Reviewed by Victorino Matus
At the end of the first episode of THE PACIFIC, the Tom Hanks/Seven Spielberg war drama airing this March on HBO, a Marine celebrates his birthday on the island of Guadalcanal. Members of his platoon sing to him, “Happy Birthday to You.” But when they get to the second verse, instead of “How old are you now?” they ask rather darkly, “How ****** are you now? … You’re surely ****** now.” The men are heard chuckling as they disappear into the jungle just before the screen fades to black.
Gallows humor but entirely appropriate. The first major U.S. offensive in the Pacific, the Guadalcanal campaign lasted from August 1942 to February 1943 and claimed the lives of more than 7,000 Americans. (The Japanese lost closer to 30,000.) It was a shocking way for America to enter the war. The jungles were teeming with malaria and other diseases. Supply lines were disrupted, leading to deprivation. The enemy committed unspeakable atrocities.
This is also how THE PACIFIC begins. Since Saving Private Ryan (1998) and the HBO hit miniseriesBand of Brothers (2001), there has been much anticipation for Spielberg, Hanks, and fellow executive producer Gary Goetzman to set their sights on the epic World War II battles of the Pacific. Terrence Malick’s The Thin Red Line, also about Guadalcanal, lost its way under the weight of its many stars like Sean Penn, John Travolta, John Cusack, and George Clooney. Its sense of moral equivalence was also a bit much, as when we hear the thoughts of a dead Japanese soldier who asks, “Are you righteous? Kind? Does your confidence lie in this? Are you loved by all? Know that I was, too. Do you imagine your suffering will be any less because you loved goodness and truth?”
Given the green light by HBO, the cast and crew of THE PACIFIC spent months filming in Australia while even more time was spent on research—the series focuses on the real-life tribulations of three Marines: Robert Leckie (played by James Badge Dale), John Basilone (Jon Seda), and Eugene B. Sledge (Joe Mazzello, who audiences might remember as the child actor who starred in Spielberg’sJurassic Park). In addition, veteran actor William Sadler does a superb turn as then-Colonel Lewis “Chesty” Puller. The series is also based in part on the memoirs of Leckie and Sledge—the latter’s book, With the Old Breed, is widely regarded as a military classic. According to historian Victor Davis Hanson, “within two decades of publication, that draft became acknowledged as the finest literary account to emerge about the Pacific war.”
HBO’s new ten-part miniseries, set to air in March, vividly depicts the savagery of the war in the Pacific, reminding viewers of the profound differences from the war fought in the European theater. “The question we ask in THE PACIFIC,” explains Hanks, “is how were they able to go through all of this?”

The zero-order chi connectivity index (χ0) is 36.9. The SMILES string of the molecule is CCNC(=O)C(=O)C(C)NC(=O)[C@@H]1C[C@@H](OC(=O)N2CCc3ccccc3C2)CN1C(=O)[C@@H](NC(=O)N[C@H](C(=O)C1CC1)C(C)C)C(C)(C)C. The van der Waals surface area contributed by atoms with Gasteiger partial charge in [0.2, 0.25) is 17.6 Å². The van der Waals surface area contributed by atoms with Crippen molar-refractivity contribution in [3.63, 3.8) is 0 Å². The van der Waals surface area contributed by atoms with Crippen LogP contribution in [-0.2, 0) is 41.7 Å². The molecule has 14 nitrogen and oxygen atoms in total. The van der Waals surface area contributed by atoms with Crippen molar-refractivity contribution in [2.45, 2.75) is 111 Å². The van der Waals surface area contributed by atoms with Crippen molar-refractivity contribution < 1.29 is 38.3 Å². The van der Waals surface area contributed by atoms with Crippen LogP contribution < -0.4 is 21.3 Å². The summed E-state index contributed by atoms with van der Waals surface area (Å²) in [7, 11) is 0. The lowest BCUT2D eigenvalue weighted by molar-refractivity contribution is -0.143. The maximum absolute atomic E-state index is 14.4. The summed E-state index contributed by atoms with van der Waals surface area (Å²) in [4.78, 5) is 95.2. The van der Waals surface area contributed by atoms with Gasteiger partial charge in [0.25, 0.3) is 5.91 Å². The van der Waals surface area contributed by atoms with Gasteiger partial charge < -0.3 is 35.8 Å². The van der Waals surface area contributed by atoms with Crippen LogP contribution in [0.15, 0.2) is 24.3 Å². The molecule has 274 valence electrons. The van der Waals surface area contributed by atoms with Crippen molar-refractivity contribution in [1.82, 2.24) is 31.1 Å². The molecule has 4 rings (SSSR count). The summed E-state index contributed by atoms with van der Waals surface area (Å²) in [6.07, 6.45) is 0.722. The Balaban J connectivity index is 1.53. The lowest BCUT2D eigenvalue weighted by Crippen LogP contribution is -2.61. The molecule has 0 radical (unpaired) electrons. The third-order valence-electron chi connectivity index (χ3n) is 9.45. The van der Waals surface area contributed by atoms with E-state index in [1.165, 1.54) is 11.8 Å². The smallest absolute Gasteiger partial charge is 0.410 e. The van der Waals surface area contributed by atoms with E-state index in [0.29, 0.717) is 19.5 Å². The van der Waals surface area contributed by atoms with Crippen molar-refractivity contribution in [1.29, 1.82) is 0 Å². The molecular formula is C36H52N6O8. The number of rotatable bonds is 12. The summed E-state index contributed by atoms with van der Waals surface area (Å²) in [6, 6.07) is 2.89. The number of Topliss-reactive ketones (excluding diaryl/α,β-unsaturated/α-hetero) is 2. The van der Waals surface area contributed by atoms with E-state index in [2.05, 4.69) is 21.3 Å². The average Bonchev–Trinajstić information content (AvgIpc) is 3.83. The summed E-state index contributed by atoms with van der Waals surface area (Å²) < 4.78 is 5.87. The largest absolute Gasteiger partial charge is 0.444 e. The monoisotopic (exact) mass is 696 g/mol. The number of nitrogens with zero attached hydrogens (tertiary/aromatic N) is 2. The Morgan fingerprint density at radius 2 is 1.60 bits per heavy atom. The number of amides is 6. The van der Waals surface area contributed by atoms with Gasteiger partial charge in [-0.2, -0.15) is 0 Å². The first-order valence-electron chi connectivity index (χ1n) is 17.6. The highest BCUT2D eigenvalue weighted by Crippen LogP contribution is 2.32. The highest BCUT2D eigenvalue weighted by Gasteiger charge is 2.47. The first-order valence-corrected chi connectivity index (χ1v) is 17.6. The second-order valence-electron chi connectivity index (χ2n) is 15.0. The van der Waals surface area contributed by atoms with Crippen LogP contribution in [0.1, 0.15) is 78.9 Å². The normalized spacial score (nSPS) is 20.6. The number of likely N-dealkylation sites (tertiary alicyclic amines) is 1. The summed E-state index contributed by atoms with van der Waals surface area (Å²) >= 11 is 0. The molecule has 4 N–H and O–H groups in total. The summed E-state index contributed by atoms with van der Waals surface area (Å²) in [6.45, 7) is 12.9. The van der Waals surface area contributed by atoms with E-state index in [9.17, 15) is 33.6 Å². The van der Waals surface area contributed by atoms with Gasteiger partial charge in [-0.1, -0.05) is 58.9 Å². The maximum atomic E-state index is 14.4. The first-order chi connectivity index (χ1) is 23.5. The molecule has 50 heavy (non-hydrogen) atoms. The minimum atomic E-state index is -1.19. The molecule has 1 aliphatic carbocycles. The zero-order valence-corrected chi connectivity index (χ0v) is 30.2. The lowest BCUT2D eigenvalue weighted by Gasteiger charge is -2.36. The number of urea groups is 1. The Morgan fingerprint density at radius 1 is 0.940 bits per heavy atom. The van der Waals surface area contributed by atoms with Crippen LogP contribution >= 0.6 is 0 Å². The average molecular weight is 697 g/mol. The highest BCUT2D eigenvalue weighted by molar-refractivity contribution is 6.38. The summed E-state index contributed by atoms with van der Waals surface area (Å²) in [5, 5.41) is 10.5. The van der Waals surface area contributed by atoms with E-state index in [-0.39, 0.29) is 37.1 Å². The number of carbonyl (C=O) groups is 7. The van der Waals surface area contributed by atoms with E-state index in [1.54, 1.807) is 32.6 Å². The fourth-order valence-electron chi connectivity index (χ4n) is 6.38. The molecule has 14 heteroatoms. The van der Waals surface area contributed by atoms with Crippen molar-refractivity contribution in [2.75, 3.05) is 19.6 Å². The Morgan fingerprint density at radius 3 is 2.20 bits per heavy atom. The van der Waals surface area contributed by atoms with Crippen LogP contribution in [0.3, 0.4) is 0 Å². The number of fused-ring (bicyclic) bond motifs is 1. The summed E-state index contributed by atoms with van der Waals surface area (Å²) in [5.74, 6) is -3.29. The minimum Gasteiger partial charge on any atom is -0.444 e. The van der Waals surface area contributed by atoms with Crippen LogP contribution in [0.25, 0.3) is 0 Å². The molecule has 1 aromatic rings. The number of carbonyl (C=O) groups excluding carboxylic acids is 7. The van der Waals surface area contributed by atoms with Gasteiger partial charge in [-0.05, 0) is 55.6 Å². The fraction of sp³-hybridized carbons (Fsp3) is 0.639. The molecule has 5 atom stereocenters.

As historians Michael and Elizabeth Norman note in their gripping account of the Bataan Death March,Tears in the Darkness, basic training in the Japanese Imperial Army was a hell all its own:
Men were beaten till their teeth fell out or their eyes swelled shut or they lost their hearing, “beaten like a dog!” one recruit wrote home, “beaten like a bag of flour.”
The end result?
When the first-year privates finally finished their pitiless apprenticeship, they were promoted to senior privates, stewards to a new cohort of conscripts. Now the bullied became the bullies themselves. One group of primitives had created from itself another group of primitives, and all the groups from all the camps across all the home islands formed one great primal horde, 2,287,000 men who had been savaged to produce an army of savage intent.
This was the army that awaited Robert Leckie, John Basilone, and Eugene Sledge.
It takes approximately 45 minutes until the first firefight erupts in Episode One of THE PACIFIC—an impressive feat when one takes into account the amount of exposition required for the three main characters. (But it should come as no surprise how effortlessly this comes off considering the director of the series opener is Tim Van Patten of Sopranos fame.) And though 45 minutes may seem a while, once the Marines of the 1st Division begin to make their way into the dense jungles of Guadalcanal, an overwhelming sense of foreboding amid the eerie sounds of the wild will have the viewer wishing to be safely back home. Alas, there is no escape and, with a sudden jolt, the enemy is engaged, albeit briefly.
Much of the fighting on Guadalcanal took place in violent spurts such as around Alligator Creek, which also occurred in the middle of the night. The bloody chaos that ensues will leave the audience as confused as the troops—precisely the point. Moving figures are illuminated by either bursts of gunfire or the occasional flare. The rest can only be heard—the terrifying sounds of bullets zipping by, the screams of men.
For more of the story, see the Web site at www.USOOnPatrol.org.